Monday, June 6, 2011

Editing for Grammarphobes: Red Flag Words


Everyone who wants to be a writer did not study English in college or work on his or her high school newspaper. Maybe you are following up on a life-long dream that seemed too “pie-in-the-sky” to pursue seriously. Maybe you have come to love writing later in life. Maybe you were paying more attention to the girl across the aisle from you than to how to use an apostrophe correctly.

Whatever the reason, how do you know what to look for when editing and proofreading your novel?

Somewhere along my educational way, probably in journalism class, I received a list of the most commonly misspelled words. We were told to memorize them, not necessarily how to spell them, but rather to commit the words to memory so every time you came across one when you were editing, it would raise a red flag in your mind and remind you to double check the spelling.

Here is the list of 25 Most Commonly Misspelled Words.

accommodate
consensus
acknowledgment
argument
commitment
deductible
dependent
embarrass
harass
liaison
separate
withdrawal
equipment
gauge
lightning
minuscule
achieve
committee
definitely
surprise
weird
supersede
existence
privilege
publicly

Some we have covered here before, but it helps to have them listed like this, don’t you think?

Coming Wednesday – How to edit.

4 comments:

Kelly Hashway said...

I see people spelling "definitely" as "defiantly" all the time. They are completely different words. I've also seen "definately," and that bothers me, too. I know not everyone is an English major, but I wish schools would spend more time on spelling. Even though it wasn't in the curriculum, I gave my students spelling tests with words just like these. People should know how to spell correctly.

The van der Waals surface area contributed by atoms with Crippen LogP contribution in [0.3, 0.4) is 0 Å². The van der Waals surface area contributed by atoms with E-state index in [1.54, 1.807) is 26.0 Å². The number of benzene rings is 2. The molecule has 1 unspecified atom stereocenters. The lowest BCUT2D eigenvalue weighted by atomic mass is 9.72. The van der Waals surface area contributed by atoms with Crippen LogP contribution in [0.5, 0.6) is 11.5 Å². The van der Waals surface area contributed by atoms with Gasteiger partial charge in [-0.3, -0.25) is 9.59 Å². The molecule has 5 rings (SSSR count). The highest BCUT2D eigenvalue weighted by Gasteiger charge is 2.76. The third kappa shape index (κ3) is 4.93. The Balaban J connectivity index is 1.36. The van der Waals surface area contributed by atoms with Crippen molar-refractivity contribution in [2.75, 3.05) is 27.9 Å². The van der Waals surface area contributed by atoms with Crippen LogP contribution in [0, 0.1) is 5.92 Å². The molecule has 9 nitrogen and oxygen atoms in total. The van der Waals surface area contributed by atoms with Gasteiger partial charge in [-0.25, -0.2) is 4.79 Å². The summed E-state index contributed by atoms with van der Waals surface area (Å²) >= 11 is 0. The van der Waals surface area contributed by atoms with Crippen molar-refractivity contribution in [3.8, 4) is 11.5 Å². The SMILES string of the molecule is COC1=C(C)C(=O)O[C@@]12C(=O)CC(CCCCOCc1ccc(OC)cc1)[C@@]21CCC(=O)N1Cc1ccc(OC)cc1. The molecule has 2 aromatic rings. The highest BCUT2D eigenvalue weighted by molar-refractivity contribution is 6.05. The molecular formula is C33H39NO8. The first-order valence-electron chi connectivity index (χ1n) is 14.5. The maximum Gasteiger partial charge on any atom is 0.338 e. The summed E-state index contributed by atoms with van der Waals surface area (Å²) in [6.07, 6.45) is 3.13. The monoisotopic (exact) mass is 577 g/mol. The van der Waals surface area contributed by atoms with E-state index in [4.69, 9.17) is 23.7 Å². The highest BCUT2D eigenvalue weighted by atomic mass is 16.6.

R. Doug Wicker said...

My pet spelling peeve, and one I see almost daily, is people spelling judgment as "judgement."

Drives me insane.

Great blog by the way. Keep up the good work.

Karen Wojcik Berner said...

Thanks, R. Doug. I appreciate your kind words.

Way to go, Kelly, making sure kids can spell well. You are correct. It is very important.

marina delvecchio said...

Great post, Karen! I'm going to link it on my new writing blog.

Just purchased your book on my Kindle and will review it when I'm done reading it.